MANILA (BLOOMBERG, REUTERS) - Philippine President Rodrigo Duterte has offered an olive branch to the country's tycoons he attacked months ago, thanking them now for helping the government in its coronavirus response. Shares of their companies jumped.
Duterte said he's now willing to talk with the family of Jaime Augusto Zobel who controls Ayala Corp and tycoon Manuel Pangilinan who oversees Metro Pacific Investments Corp after threatening to sue and arrest them as recently as March for water contracts the president alleged were disadvantageous to the state.
"With the kind of response that you gave, it's a humbling experience also for me," Duterte said in a televised address late Monday (May 4), referring to their contributions to fight the pandemic. "I apologise for the hurting words."
Ayala advanced as much as 6.4 per cent, while unit Manila Water Co Inc surged by 11.3 per cent as of 10.47am. Metro Pacific climbed by as much as 10 per cent while its water venture partner DMCI Holdings Inc rose as high as 3.6 per cent.
Between them, their firms have a telecoms duopoly and major interests in real estate, retail, renewable energy, healthcare, power, education and infrastructure.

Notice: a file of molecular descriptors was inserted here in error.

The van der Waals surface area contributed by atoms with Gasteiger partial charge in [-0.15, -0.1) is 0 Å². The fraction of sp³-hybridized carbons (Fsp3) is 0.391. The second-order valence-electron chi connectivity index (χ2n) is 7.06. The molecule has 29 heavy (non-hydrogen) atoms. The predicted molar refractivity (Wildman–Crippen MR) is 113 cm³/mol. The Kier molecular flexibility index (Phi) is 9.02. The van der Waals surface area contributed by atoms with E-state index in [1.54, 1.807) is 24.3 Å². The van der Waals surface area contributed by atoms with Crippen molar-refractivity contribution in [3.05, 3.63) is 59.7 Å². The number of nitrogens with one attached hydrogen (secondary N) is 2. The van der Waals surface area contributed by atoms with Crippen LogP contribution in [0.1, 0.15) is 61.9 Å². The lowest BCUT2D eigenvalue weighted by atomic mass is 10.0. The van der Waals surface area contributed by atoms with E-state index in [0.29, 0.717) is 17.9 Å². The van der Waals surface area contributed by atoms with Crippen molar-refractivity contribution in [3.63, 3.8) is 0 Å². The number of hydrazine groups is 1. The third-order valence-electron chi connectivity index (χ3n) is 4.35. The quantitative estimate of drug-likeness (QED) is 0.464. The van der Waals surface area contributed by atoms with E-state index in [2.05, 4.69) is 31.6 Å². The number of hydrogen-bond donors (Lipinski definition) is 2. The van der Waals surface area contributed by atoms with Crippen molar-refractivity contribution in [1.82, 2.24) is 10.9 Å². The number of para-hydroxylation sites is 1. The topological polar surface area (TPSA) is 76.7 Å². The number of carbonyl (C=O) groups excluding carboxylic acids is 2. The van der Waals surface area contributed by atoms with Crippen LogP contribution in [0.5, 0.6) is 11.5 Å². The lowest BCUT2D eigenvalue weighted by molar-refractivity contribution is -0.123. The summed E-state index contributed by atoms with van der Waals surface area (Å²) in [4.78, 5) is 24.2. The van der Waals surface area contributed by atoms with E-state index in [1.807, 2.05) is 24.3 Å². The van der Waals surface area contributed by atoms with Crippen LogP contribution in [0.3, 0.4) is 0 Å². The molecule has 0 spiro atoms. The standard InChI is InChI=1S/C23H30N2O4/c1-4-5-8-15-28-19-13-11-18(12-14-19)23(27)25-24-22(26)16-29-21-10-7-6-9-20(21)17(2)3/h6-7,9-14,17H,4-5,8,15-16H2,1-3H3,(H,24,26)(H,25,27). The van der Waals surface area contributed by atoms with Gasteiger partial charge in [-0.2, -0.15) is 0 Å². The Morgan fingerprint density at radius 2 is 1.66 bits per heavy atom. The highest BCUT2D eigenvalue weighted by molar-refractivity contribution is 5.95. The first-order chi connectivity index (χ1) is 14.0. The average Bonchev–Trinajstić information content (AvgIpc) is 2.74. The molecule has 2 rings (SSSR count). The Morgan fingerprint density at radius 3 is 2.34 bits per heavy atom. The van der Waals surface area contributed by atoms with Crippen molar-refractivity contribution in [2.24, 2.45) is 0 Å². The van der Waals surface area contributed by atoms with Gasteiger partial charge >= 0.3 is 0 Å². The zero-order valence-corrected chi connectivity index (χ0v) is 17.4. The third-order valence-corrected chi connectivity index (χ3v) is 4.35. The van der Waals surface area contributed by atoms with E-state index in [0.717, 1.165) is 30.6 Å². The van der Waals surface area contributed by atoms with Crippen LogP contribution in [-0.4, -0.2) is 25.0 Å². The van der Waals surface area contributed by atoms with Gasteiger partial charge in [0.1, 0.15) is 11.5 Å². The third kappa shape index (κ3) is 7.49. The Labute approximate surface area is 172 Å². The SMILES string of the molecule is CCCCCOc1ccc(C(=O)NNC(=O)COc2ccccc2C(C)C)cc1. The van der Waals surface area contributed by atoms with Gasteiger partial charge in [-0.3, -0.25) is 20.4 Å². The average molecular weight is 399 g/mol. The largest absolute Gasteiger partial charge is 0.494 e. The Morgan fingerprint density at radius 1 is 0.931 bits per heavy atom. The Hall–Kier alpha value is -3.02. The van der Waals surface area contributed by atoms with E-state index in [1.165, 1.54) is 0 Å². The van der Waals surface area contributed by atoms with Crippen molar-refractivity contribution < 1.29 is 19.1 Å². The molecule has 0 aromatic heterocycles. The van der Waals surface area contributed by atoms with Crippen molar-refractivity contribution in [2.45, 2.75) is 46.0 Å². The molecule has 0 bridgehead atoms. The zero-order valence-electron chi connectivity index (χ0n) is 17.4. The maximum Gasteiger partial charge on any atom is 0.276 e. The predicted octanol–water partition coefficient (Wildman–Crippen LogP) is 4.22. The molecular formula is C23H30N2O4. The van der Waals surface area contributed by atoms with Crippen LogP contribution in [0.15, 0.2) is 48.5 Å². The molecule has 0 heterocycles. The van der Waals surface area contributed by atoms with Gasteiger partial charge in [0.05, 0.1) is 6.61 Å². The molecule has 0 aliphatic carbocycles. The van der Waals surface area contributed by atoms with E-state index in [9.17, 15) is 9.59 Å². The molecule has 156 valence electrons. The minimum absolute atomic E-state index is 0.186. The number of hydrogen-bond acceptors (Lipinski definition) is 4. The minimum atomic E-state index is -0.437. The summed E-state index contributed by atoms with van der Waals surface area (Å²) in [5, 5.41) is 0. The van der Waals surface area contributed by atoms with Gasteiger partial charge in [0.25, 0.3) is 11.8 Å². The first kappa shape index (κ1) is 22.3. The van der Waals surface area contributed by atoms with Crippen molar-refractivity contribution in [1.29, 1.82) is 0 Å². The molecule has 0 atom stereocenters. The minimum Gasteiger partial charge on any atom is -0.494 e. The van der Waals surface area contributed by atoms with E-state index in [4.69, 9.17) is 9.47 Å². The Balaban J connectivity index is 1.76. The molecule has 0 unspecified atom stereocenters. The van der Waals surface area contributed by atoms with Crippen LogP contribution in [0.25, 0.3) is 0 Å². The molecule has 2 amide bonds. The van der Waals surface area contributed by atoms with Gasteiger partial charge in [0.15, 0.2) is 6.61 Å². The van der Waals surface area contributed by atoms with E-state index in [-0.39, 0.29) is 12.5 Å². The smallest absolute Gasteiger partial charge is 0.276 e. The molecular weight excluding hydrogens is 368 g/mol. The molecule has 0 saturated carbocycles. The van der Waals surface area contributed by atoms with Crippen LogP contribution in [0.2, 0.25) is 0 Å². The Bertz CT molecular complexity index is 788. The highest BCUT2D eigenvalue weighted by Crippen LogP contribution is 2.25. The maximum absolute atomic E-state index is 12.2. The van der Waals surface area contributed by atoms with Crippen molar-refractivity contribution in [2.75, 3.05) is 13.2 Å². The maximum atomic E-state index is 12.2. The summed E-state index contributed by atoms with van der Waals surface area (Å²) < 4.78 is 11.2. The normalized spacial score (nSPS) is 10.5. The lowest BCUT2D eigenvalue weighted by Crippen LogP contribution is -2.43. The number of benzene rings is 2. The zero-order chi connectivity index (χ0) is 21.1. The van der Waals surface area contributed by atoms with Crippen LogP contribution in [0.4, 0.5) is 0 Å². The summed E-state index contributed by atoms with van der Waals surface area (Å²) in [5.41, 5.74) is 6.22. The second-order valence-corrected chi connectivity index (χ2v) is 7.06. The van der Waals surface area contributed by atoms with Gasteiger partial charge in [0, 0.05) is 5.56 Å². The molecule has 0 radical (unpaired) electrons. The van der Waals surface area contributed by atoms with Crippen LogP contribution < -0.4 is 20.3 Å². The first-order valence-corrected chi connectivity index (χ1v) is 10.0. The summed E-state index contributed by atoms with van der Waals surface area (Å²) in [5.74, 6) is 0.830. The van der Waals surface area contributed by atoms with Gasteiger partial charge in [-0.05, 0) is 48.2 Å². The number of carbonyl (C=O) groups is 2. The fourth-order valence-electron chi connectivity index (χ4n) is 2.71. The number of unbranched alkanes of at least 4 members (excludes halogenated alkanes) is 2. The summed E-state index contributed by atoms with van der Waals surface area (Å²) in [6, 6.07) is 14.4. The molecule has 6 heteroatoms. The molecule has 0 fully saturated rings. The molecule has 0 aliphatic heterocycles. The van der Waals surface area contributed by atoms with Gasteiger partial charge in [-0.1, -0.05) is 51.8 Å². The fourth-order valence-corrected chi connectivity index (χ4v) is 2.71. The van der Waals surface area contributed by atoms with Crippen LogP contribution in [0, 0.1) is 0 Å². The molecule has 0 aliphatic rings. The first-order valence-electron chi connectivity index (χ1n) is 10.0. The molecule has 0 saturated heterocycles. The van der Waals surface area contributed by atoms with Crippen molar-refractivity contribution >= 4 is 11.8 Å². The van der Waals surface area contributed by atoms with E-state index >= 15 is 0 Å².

The Philippine leader last year stepped up his attacks on elites and sought a probe on deals with big businesses, causing stocks to fall due to concerns of regulatory risk.
"We have always believed in building a strong partnership between the private and public sectors in addressing our country's problems and in investing in the country," Zobel and his brother Fernando said in a statement.
Pangilinan, who is also chairman and president of PLDT Inc, in a Twitter post thanked Duterte and assured him of his group's commitment to be a partner of government amid the pandemic.
The Philippines was among the first countries to enforce strict home quarantine measures against the coronavirus, which has infected at least 9,485 people in the country and killed 623 of them.
The capital, Manila, and several other urban centres have been under a strict lockdown for nearly seven weeks.
Private firms have donated much-needed protective gear and other supplies to hospitals and the public, plugging some gaps in government efforts.